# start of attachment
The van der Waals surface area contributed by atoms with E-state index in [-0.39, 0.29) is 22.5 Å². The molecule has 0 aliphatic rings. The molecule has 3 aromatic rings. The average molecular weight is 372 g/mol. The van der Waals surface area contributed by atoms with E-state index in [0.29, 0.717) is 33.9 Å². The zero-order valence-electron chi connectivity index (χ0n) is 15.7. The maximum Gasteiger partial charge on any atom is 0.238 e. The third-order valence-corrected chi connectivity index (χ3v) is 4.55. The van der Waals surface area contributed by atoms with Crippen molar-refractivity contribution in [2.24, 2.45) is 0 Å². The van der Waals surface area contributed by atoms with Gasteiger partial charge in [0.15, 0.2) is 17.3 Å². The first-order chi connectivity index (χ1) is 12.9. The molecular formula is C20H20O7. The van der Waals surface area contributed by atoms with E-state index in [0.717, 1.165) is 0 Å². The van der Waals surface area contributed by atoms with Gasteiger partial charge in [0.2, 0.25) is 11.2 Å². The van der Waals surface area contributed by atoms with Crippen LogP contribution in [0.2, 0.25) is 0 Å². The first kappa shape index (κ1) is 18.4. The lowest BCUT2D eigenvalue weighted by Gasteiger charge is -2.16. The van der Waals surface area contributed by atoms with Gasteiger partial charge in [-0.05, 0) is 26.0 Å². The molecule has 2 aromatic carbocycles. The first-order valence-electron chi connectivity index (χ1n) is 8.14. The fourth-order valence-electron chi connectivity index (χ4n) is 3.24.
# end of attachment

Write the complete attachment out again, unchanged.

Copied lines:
The van der Waals surface area contributed by atoms with E-state index in [-0.39, 0.29) is 22.5 Å². The molecule has 0 aliphatic rings. The molecule has 3 aromatic rings. The average molecular weight is 372 g/mol. The van der Waals surface area contributed by atoms with E-state index in [0.29, 0.717) is 33.9 Å². The zero-order valence-electron chi connectivity index (χ0n) is 15.7. The maximum Gasteiger partial charge on any atom is 0.238 e. The third-order valence-corrected chi connectivity index (χ3v) is 4.55. The van der Waals surface area contributed by atoms with Crippen molar-refractivity contribution in [2.24, 2.45) is 0 Å². The van der Waals surface area contributed by atoms with Gasteiger partial charge in [0.15, 0.2) is 17.3 Å². The first-order chi connectivity index (χ1) is 12.9. The molecular formula is C20H20O7. The van der Waals surface area contributed by atoms with E-state index in [0.717, 1.165) is 0 Å². The van der Waals surface area contributed by atoms with Gasteiger partial charge in [0.2, 0.25) is 11.2 Å². The van der Waals surface area contributed by atoms with Crippen LogP contribution in [0.2, 0.25) is 0 Å². The first kappa shape index (κ1) is 18.4. The lowest BCUT2D eigenvalue weighted by Gasteiger charge is -2.16. The van der Waals surface area contributed by atoms with Gasteiger partial charge in [-0.05, 0) is 26.0 Å². The molecule has 2 aromatic carbocycles. The first-order valence-electron chi connectivity index (χ1n) is 8.14. The fourth-order valence-electron chi connectivity index (χ4n) is 3.24.